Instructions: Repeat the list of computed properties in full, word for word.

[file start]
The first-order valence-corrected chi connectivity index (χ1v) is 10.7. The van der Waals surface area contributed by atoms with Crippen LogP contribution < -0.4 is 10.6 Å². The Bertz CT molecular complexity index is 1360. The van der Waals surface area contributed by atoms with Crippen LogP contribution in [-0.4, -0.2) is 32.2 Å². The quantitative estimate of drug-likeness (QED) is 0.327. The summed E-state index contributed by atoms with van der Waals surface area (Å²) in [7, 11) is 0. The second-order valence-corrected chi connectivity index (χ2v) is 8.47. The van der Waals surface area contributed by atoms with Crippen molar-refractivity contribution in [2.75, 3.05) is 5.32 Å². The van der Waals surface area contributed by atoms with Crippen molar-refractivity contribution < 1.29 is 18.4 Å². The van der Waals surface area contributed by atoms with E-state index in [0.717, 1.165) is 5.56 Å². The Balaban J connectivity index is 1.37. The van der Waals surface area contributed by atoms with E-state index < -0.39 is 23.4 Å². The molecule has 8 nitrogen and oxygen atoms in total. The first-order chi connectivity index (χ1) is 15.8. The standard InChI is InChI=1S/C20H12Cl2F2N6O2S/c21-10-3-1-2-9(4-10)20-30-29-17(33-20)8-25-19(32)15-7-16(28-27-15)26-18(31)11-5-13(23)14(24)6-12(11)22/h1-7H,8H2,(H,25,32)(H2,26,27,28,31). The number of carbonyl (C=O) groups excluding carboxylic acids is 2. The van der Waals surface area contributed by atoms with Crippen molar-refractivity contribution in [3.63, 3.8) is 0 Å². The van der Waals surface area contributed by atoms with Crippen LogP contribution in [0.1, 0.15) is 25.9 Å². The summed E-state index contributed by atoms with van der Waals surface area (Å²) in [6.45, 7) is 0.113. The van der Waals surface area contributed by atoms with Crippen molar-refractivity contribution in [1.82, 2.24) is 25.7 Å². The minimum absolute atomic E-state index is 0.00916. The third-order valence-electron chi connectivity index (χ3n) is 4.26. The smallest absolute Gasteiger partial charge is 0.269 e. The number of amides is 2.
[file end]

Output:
The first-order valence-corrected chi connectivity index (χ1v) is 10.7. The van der Waals surface area contributed by atoms with Crippen LogP contribution < -0.4 is 10.6 Å². The Bertz CT molecular complexity index is 1360. The van der Waals surface area contributed by atoms with Crippen LogP contribution in [-0.4, -0.2) is 32.2 Å². The quantitative estimate of drug-likeness (QED) is 0.327. The summed E-state index contributed by atoms with van der Waals surface area (Å²) in [7, 11) is 0. The second-order valence-corrected chi connectivity index (χ2v) is 8.47. The van der Waals surface area contributed by atoms with Crippen molar-refractivity contribution in [2.75, 3.05) is 5.32 Å². The van der Waals surface area contributed by atoms with Crippen molar-refractivity contribution < 1.29 is 18.4 Å². The van der Waals surface area contributed by atoms with E-state index in [0.717, 1.165) is 5.56 Å². The Balaban J connectivity index is 1.37. The van der Waals surface area contributed by atoms with E-state index < -0.39 is 23.4 Å². The molecule has 8 nitrogen and oxygen atoms in total. The first-order chi connectivity index (χ1) is 15.8. The standard InChI is InChI=1S/C20H12Cl2F2N6O2S/c21-10-3-1-2-9(4-10)20-30-29-17(33-20)8-25-19(32)15-7-16(28-27-15)26-18(31)11-5-13(23)14(24)6-12(11)22/h1-7H,8H2,(H,25,32)(H2,26,27,28,31). The number of carbonyl (C=O) groups excluding carboxylic acids is 2. The van der Waals surface area contributed by atoms with Crippen molar-refractivity contribution in [3.63, 3.8) is 0 Å². The van der Waals surface area contributed by atoms with Crippen LogP contribution in [0.1, 0.15) is 25.9 Å². The summed E-state index contributed by atoms with van der Waals surface area (Å²) in [6.45, 7) is 0.113. The van der Waals surface area contributed by atoms with Crippen molar-refractivity contribution in [1.82, 2.24) is 25.7 Å². The minimum absolute atomic E-state index is 0.00916. The third-order valence-electron chi connectivity index (χ3n) is 4.26. The smallest absolute Gasteiger partial charge is 0.269 e. The number of amides is 2.